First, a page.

Directed by Andrew Dominik Starring Nick Cave and the Bad Seeds
Film Review by Andrew Moore
What was (as I’m sure many people now know) originally to be a Documentary film about the making of Nick Cave and the Bad Seed’s sixteenth studio album The Skeleton Tree became, during it’s making, a transformation into something far more intense and poignant due to the tragic personal circumstances that occurred during the Documentary’s realisation (namely the death of Cave’s 15-year old son Arthur). That a choice was made to go on making this documentary beyond that point shows a sense of dignified bravery and openness by the artist, his family and other band members that, handled badly by the director, could have come across as truly uncomfortable viewing (in the wrong sense), even trite. I’m glad to say that Andrew Dominik (director of Chopper in 2000 and of The Assassination of Jessie James by the Coward Robert Ford in 2007) avoids all this in what must have been an almost epic task of filming an artist working with and through the tragedy of loss, how that loss permeated all aspects of the new record he’s working on, and thus superseding anything else by dictating all creative processes. Making this beautifully shot, richly textured black and white (and occasionally colour) Documentary in 2D and 3D was ultimately a brave choice by all involved but also it’s a response by creative people to tragedy, to attempt to go on creating - and this is a documentary that resonates with artistic struggle and personal loss as they converge.
Of course Nick Cave and the Bad Seeds have always been a band with a certain filmic pedigree, be it their live Berlin performance captured so exquisitely in Wim Wenders’ seminal masterpiece Wings of Desire in 1987, some excellent Documentaries such as The Road to God Knows Where (1990) or 20,000 Days on Earth (2004) and of course the many film scores Nick Cave and Warren Ellis have made together (2007’s The Assassination of Jessie James by the Coward Robert Ford to name but one – which also featured a Nick Cave Cameo). And let’s not forget that Nick Cave also wrote the screenplay (and again the music with Warren Ellis) for John Hillcoat’s The Proposition (2005). And so it seems fitting that a band that has always managed to exist as a collaboration of genuinely talented artists in their own right whilst also being a constantly evolving creative unit in itself, should thus have incorporated the cannon of film into their creative processes. And this film is very much a film about the creative process, but of course after a tragedy that changes the dynamics of the process, the struggle changes, the artist himself changes and Andrew Dominik’s film achieves a moving, elegiac documentation of the response to this.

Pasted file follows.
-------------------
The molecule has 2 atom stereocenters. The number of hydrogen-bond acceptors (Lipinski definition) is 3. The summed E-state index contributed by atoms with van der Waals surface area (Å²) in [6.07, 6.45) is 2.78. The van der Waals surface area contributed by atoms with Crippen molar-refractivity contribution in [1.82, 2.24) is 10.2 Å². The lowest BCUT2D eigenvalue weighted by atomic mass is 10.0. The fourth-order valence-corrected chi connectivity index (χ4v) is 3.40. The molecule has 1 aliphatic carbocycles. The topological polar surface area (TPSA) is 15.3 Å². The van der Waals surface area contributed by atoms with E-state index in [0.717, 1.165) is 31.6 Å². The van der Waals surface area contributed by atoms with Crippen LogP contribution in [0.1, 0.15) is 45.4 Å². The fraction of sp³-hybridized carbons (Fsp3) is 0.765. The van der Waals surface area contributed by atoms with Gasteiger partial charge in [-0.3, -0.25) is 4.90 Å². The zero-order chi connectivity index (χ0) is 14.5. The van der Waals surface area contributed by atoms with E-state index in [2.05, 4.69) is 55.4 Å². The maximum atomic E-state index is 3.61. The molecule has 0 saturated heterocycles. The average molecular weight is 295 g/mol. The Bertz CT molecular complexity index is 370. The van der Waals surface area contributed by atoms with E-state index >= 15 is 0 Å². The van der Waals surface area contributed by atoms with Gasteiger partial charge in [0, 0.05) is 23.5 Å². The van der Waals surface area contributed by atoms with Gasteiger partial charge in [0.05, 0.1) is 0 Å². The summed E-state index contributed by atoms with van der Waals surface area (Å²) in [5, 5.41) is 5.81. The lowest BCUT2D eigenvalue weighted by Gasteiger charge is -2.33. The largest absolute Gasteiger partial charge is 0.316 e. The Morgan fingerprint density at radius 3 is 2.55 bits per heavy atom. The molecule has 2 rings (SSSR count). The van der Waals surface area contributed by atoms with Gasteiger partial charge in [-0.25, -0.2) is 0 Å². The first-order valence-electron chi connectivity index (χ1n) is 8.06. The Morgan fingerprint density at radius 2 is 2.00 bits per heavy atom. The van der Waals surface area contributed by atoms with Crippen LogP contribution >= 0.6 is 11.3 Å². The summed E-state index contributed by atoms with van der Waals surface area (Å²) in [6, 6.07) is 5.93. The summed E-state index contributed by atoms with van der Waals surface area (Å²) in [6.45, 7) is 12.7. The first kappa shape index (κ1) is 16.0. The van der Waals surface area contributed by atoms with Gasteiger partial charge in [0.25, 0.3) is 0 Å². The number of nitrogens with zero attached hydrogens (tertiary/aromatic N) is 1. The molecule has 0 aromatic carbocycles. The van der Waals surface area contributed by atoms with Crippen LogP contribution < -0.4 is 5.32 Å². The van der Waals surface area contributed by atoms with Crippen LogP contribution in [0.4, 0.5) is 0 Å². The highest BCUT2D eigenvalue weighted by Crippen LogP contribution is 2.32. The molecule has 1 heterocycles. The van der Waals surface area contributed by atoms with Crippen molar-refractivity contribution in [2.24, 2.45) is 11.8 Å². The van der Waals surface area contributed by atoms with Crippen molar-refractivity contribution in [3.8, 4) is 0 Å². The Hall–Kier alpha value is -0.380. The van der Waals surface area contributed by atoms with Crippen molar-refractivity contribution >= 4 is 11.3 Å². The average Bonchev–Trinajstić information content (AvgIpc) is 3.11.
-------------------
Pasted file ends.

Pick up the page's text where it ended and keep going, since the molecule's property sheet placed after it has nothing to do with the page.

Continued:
It should be duly noted that this film is also interjected with many moments of subtle humour, and at various points the cinema I watched the film in resounded with laughter. A lot of this humour served to show the closeness and respect in the band between each other or between Nick Cave and his wife Suzie Bick, the subtle knowing kindness between Warren Ellis and Nick Cave revealed in dialogue in the recording studio for instance, and Cave’s own respect for Ellis and his wife. And in these sessions some beautiful songs are captured by Andrew Dominik and his cinematographers (Beniot Debie & Alwin H Kuchler) in detailed circular 360-degree tracking shots which often wondrously pan away (via various keyholes or cracks) out into the sky above (while the music plays on). And so against everything else this is also a Documentary with some superbly captured moments of a band achieving levels of creative musical perfection in the studio juxtaposed with moments of personal doubt (often in voice over from Nick Cave himself) when that creativity doesn’t flow. Furthermore, starkly shot dialogue sequences always remind us that Nick Cave and his family are involving themselves in this project at a time of great suffering, and analysing this openly on film (whilst often questioning the nature of the film itself too). Set against these intimate close-up moments of dialogue are epic, spiralling shots from the vast heavens above us looking down upon London and Brighton. What of course transpires is that the Documentary One More Time With Feeling and the album The Skeleton Tree are so deeply imbued with this loss that the two are completely inseparable. Many of the characteristics of the enigma that has become Nick Cave are stripped bare in the face of this trauma, the challenge to create music a painful one, the inability to improvise or narrate, this is very much about life after the ‘event.’
There’ll be a lot of respect for the fact that this film was made, that viewers have somehow been granted access into the process, that elements of this tragedy were shared with us, that moments of the family’s loss have been laid open, lending a personal poignancy which is honest and moving. Internal shots and scenes from the family home of course lend further legitimacy to this. Whilst the Documentary doesn’t offer any kind of Cathartic resolution (how could it) what it does show is the ongoing need of creative people to keep working in response to tragic events, this is what drives the people we’re viewing as they question their creative identity’s ability to deal with this, and this is what compels us to watch. The film’s final shot of an empty frame and then the closing sequences and song reveal just how personal this documentary has actually been, how radically differently it was from the intended one, how events dictated something else but importantly the integrity involved in the decision by all involved to eventually carry on with the filming, to let us in.